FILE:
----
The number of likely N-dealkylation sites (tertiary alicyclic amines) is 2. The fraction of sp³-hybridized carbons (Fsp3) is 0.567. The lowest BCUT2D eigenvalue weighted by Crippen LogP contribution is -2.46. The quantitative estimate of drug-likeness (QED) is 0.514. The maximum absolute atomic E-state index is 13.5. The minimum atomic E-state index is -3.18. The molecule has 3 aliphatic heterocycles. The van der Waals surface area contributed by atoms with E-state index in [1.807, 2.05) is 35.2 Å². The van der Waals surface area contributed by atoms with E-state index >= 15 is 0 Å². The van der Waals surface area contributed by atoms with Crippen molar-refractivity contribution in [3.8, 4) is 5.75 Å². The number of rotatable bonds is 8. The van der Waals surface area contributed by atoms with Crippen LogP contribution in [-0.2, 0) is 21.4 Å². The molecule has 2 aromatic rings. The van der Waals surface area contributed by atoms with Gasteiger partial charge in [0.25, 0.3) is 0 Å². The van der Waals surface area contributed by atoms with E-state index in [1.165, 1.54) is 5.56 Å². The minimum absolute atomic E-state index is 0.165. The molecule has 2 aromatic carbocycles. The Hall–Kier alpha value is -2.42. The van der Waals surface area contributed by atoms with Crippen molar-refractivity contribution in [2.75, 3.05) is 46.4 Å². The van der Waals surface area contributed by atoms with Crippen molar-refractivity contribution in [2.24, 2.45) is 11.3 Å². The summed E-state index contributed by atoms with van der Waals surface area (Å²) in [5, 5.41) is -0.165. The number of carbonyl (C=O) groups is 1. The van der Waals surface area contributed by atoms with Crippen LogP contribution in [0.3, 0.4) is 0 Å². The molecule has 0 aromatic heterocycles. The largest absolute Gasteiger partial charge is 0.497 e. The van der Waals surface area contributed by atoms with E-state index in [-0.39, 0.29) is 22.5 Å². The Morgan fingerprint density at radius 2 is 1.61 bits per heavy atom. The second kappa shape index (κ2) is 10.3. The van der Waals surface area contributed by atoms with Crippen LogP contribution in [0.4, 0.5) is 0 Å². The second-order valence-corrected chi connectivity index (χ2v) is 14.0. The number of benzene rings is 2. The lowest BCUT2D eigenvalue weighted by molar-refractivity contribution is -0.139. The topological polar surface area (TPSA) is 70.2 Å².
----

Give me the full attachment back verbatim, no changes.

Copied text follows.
The number of likely N-dealkylation sites (tertiary alicyclic amines) is 2. The fraction of sp³-hybridized carbons (Fsp3) is 0.567. The lowest BCUT2D eigenvalue weighted by Crippen LogP contribution is -2.46. The quantitative estimate of drug-likeness (QED) is 0.514. The maximum absolute atomic E-state index is 13.5. The minimum atomic E-state index is -3.18. The molecule has 3 aliphatic heterocycles. The van der Waals surface area contributed by atoms with E-state index in [1.807, 2.05) is 35.2 Å². The van der Waals surface area contributed by atoms with E-state index >= 15 is 0 Å². The van der Waals surface area contributed by atoms with Crippen molar-refractivity contribution in [3.8, 4) is 5.75 Å². The number of rotatable bonds is 8. The van der Waals surface area contributed by atoms with Crippen LogP contribution in [-0.2, 0) is 21.4 Å². The molecule has 2 aromatic rings. The van der Waals surface area contributed by atoms with Gasteiger partial charge in [0.25, 0.3) is 0 Å². The van der Waals surface area contributed by atoms with E-state index in [1.165, 1.54) is 5.56 Å². The minimum absolute atomic E-state index is 0.165. The molecule has 2 aromatic carbocycles. The Hall–Kier alpha value is -2.42. The van der Waals surface area contributed by atoms with Crippen molar-refractivity contribution in [2.75, 3.05) is 46.4 Å². The van der Waals surface area contributed by atoms with Crippen molar-refractivity contribution in [2.24, 2.45) is 11.3 Å². The summed E-state index contributed by atoms with van der Waals surface area (Å²) in [5, 5.41) is -0.165. The number of carbonyl (C=O) groups is 1. The van der Waals surface area contributed by atoms with Crippen LogP contribution in [0.3, 0.4) is 0 Å². The molecule has 0 aromatic heterocycles. The largest absolute Gasteiger partial charge is 0.497 e. The van der Waals surface area contributed by atoms with E-state index in [-0.39, 0.29) is 22.5 Å². The Morgan fingerprint density at radius 2 is 1.61 bits per heavy atom. The second kappa shape index (κ2) is 10.3. The van der Waals surface area contributed by atoms with Crippen LogP contribution in [0.4, 0.5) is 0 Å². The second-order valence-corrected chi connectivity index (χ2v) is 14.0. The number of benzene rings is 2. The lowest BCUT2D eigenvalue weighted by molar-refractivity contribution is -0.139. The topological polar surface area (TPSA) is 70.2 Å².